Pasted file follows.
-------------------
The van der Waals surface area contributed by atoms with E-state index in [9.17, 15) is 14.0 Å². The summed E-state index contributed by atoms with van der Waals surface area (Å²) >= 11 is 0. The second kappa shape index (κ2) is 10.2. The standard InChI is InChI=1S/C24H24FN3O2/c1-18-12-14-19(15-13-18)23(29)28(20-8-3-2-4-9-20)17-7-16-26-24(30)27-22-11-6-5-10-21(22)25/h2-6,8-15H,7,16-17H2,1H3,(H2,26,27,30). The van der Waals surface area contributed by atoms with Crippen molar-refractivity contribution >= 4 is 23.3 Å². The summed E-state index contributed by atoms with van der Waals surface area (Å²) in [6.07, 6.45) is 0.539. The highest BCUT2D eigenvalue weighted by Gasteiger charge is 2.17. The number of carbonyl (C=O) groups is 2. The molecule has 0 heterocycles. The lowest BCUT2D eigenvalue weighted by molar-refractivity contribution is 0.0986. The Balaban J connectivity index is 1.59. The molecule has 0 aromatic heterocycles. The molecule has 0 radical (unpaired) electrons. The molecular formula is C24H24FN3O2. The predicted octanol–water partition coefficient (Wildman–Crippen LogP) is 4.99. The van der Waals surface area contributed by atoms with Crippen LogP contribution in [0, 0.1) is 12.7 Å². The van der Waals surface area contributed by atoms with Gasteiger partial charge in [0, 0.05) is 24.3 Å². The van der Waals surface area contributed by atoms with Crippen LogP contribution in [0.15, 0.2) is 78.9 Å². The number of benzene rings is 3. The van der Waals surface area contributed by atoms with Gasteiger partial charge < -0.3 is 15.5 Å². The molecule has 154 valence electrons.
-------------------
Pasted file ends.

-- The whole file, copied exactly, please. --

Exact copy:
The van der Waals surface area contributed by atoms with E-state index in [9.17, 15) is 14.0 Å². The summed E-state index contributed by atoms with van der Waals surface area (Å²) >= 11 is 0. The second kappa shape index (κ2) is 10.2. The standard InChI is InChI=1S/C24H24FN3O2/c1-18-12-14-19(15-13-18)23(29)28(20-8-3-2-4-9-20)17-7-16-26-24(30)27-22-11-6-5-10-21(22)25/h2-6,8-15H,7,16-17H2,1H3,(H2,26,27,30). The van der Waals surface area contributed by atoms with Crippen molar-refractivity contribution >= 4 is 23.3 Å². The summed E-state index contributed by atoms with van der Waals surface area (Å²) in [6.07, 6.45) is 0.539. The highest BCUT2D eigenvalue weighted by Gasteiger charge is 2.17. The number of carbonyl (C=O) groups is 2. The molecule has 0 heterocycles. The lowest BCUT2D eigenvalue weighted by molar-refractivity contribution is 0.0986. The Balaban J connectivity index is 1.59. The molecule has 0 aromatic heterocycles. The molecule has 0 radical (unpaired) electrons. The molecular formula is C24H24FN3O2. The predicted octanol–water partition coefficient (Wildman–Crippen LogP) is 4.99. The van der Waals surface area contributed by atoms with Crippen LogP contribution in [0, 0.1) is 12.7 Å². The van der Waals surface area contributed by atoms with Gasteiger partial charge in [0, 0.05) is 24.3 Å². The van der Waals surface area contributed by atoms with Crippen LogP contribution in [0.15, 0.2) is 78.9 Å². The number of benzene rings is 3. The van der Waals surface area contributed by atoms with Gasteiger partial charge < -0.3 is 15.5 Å². The molecule has 154 valence electrons.